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Tranby

The Tranby left Hull 9 September 1829, and arrived at Swan River 3 February 1830.

VOYAGE OF THE TRANBY.
The following account of the ship Tranby's departure from Hull for the Swan River Settlement is from the Hull Advertiser and Exchange Gazette, of Friday, September 11, 1829. The extract has been for warded to The West Australian by Mr. H. J. Green, of Wandle-road, London, a grandson of Mr. George Green, who was a passenger in the Tranby and a cousin of Mrs. John Hardey.
On Wednesday, noon, the Tranby, Captain Story, sailed from this port, with passengers, stores, live stock, agricultural implements, etc., for the Swan River, Australasia. The settlers on board were Messrs. M. and J. S. Clarkson, late of Holme House, near Market Weighton; Messrs. John and William Hardey, of Ulceby Grange, near Barton; Mr. Joseph Hardey, of Barrow; Mrs. John and Mrs. Joseph Hardey; Mr. G. Johnson, jun.; Mr. T. C. Brownell Surgeon, and Mrs. Brownell, of Nottingham, with a number of artisans, agricultural labourers, etc., in all upwards of forty persons. Mr. J. Leach, a respectable local preacher in the Wesleyan connexion, goes with them, with the laudable intention of preaching the Gospel to the degraded and long-neglected natives of the country. A steamer had been engaged to bring back a number of friends who wished to accompany the emigrants as far as Spurn Point; and as the wind happened to fail immediately the Tranby got under way, the tug was attached to and towed that vessel to the mouth of the Humber—being, we believe, the first ever taken down by that method. The final parting took place opposite Spurn, about seven o'clock in the evening, and was extremely affecting - parents and children, brothers and sisters, friends and relatives separating, in all probability, to meet no more in this world. The Tranby proceeded on her voyage, and is to touch at the Cape, where a number of Merino sheep, and other stock, will be taken in. The passengers on board will be entitled, according to the terms offered by Government and the means with which they are furnished, to a grant, in the aggregate, of between fifty and sixty thousand acres of land. It is their intention to cultivate tobacco, cotton, and the vine, for which the soil and the climate are said to be favourable, as well as for the production of silk; indeed, the late accounts in these respects are particularly favourable.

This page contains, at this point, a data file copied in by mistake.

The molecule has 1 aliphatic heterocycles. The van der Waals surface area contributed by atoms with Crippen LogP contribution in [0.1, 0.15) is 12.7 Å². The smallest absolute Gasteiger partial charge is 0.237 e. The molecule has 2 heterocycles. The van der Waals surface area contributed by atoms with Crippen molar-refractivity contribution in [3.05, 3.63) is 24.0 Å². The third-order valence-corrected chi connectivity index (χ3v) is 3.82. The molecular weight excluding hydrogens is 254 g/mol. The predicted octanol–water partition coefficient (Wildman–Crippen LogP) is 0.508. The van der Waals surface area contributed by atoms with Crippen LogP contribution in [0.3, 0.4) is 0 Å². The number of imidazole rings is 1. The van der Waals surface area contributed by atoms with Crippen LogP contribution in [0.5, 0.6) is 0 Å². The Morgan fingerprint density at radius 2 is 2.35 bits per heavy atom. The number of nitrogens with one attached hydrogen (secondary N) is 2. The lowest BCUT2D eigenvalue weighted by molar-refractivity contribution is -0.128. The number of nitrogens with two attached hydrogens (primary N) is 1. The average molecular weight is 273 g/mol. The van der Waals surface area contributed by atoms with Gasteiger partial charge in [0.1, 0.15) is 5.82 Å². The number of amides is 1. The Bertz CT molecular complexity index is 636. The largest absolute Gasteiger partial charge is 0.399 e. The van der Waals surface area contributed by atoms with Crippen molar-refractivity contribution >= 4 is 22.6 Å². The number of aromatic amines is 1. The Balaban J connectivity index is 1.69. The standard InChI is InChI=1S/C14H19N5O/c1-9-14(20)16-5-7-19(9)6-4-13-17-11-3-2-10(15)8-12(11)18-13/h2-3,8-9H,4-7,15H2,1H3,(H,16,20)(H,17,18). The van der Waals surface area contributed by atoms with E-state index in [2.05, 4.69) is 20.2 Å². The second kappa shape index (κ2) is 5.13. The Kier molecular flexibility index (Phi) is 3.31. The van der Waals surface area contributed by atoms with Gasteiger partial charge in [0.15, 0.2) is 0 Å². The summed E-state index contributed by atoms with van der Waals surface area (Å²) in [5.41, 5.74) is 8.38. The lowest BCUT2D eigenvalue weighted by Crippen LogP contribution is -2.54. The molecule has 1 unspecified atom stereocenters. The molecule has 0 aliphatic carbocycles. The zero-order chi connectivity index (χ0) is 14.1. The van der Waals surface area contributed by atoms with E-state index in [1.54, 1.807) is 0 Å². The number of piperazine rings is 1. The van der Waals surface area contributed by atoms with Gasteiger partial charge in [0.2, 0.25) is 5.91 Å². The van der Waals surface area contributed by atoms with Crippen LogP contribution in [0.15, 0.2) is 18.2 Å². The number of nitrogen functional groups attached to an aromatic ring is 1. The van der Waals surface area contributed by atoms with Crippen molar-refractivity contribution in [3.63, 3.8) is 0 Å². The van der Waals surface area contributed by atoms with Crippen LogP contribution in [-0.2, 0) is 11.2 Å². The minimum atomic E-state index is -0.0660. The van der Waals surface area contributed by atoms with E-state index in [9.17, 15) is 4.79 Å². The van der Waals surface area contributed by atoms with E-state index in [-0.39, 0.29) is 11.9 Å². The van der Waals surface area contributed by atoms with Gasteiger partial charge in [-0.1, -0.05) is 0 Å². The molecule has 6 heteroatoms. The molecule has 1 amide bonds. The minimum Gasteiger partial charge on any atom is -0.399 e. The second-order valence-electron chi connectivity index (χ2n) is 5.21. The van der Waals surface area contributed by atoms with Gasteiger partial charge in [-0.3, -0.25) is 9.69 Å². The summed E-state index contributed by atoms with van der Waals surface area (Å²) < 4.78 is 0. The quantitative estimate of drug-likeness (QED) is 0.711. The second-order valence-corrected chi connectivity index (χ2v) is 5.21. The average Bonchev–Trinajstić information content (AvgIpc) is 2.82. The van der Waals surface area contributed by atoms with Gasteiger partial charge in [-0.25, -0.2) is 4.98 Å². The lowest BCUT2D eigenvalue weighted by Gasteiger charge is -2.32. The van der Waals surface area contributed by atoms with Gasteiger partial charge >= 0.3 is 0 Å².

The Bible, Tract, and Sunday School Societies have made considerable grants of books for the use of the settlement,—and the Society of Friends have also contributed a liberal supply of publications, to be applied to the instruction of the rising generation in the new colony. We understand it is in contemplation to lay on another vessel for the Swan River Settlement, and we are also informed that a number of respectable farmers of the East-Riding of Yorkshire, and Lincoln shire, are preparing to take their departure for the same quarter next spring, should the accounts transmitted by settlers prove sufficiently favourable to confirm them in their intentions.
On Sunday afternoon the Rev. T. H. Squance, late missionary at Ceylon, preached to a large concourse of people on board the ship and on the quay. Nearly four thousand persons were assembled on this occasion, so great was the interest excited. The Rev. Gentleman took his text from Proverbs iii., 6. He dwelt with great force on the propriety of maintaining the Christian character in a distant land, expressing his deep regret that a carelessness had too frequently been manifested in connection with his most important duty, and quoting with much feeling, in the progress of his discourse, some beautiful and appropriate lines from Cowper's Translation of Madame Guyon.
(The Tranby left Hull on September 9, 1829, and arrived at Swan River February 3, 1830.) The West Australian, 1 February 1930: 5.

References and Links

The West Australian, 1 February 1930: 5.

Brownell, Thomas Coke 2010, Reference to index of Journal of a voyage from Hull to Swan River on the brig "Tranby" , 9 September 1829 - 2 February 1830 : Journal and letter register 1829 - 1858 of Thomas Coke Brownell, University of Tasmania Library Special and Rare Materials Collection, Australia.

Johnson, George, Diary and log of voyage from Hull to Fremantle, passenger list, life on board, log entries, Battye MN 1888 Acc. 313A.


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